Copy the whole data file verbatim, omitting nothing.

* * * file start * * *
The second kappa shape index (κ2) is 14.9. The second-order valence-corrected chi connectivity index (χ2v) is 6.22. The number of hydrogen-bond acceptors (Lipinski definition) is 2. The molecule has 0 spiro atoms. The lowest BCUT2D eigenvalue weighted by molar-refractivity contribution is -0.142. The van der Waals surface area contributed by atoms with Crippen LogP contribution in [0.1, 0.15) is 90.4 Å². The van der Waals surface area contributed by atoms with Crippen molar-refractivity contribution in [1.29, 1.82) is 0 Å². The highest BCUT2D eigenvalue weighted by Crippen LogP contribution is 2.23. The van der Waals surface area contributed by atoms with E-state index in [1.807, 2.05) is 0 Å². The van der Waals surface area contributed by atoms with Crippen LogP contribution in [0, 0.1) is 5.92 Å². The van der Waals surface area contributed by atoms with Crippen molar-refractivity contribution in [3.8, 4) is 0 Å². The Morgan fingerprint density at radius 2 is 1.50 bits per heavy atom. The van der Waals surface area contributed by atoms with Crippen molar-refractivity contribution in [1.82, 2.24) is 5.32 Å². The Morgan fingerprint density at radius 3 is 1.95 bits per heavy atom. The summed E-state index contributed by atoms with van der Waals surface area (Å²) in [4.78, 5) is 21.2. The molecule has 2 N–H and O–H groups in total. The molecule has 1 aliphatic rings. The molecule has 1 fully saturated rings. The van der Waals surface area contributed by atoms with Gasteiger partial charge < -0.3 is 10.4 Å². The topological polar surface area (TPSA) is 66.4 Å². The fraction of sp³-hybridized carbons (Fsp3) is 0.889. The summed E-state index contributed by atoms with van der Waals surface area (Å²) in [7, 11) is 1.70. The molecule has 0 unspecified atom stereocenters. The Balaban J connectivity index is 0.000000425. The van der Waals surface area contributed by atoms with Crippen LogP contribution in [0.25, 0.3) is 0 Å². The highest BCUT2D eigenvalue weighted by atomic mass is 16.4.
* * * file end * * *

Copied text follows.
The second kappa shape index (κ2) is 14.9. The second-order valence-corrected chi connectivity index (χ2v) is 6.22. The number of hydrogen-bond acceptors (Lipinski definition) is 2. The molecule has 0 spiro atoms. The lowest BCUT2D eigenvalue weighted by molar-refractivity contribution is -0.142. The van der Waals surface area contributed by atoms with Crippen LogP contribution in [0.1, 0.15) is 90.4 Å². The van der Waals surface area contributed by atoms with Crippen molar-refractivity contribution in [1.29, 1.82) is 0 Å². The highest BCUT2D eigenvalue weighted by Crippen LogP contribution is 2.23. The van der Waals surface area contributed by atoms with E-state index in [1.807, 2.05) is 0 Å². The van der Waals surface area contributed by atoms with Crippen LogP contribution in [0, 0.1) is 5.92 Å². The van der Waals surface area contributed by atoms with Crippen molar-refractivity contribution in [3.8, 4) is 0 Å². The Morgan fingerprint density at radius 2 is 1.50 bits per heavy atom. The van der Waals surface area contributed by atoms with Crippen molar-refractivity contribution in [1.82, 2.24) is 5.32 Å². The Morgan fingerprint density at radius 3 is 1.95 bits per heavy atom. The summed E-state index contributed by atoms with van der Waals surface area (Å²) in [4.78, 5) is 21.2. The molecule has 2 N–H and O–H groups in total. The molecule has 1 aliphatic rings. The molecule has 1 fully saturated rings. The van der Waals surface area contributed by atoms with Gasteiger partial charge < -0.3 is 10.4 Å². The topological polar surface area (TPSA) is 66.4 Å². The fraction of sp³-hybridized carbons (Fsp3) is 0.889. The summed E-state index contributed by atoms with van der Waals surface area (Å²) in [7, 11) is 1.70. The molecule has 0 unspecified atom stereocenters. The Balaban J connectivity index is 0.000000425. The van der Waals surface area contributed by atoms with Crippen LogP contribution in [0.25, 0.3) is 0 Å². The highest BCUT2D eigenvalue weighted by atomic mass is 16.4.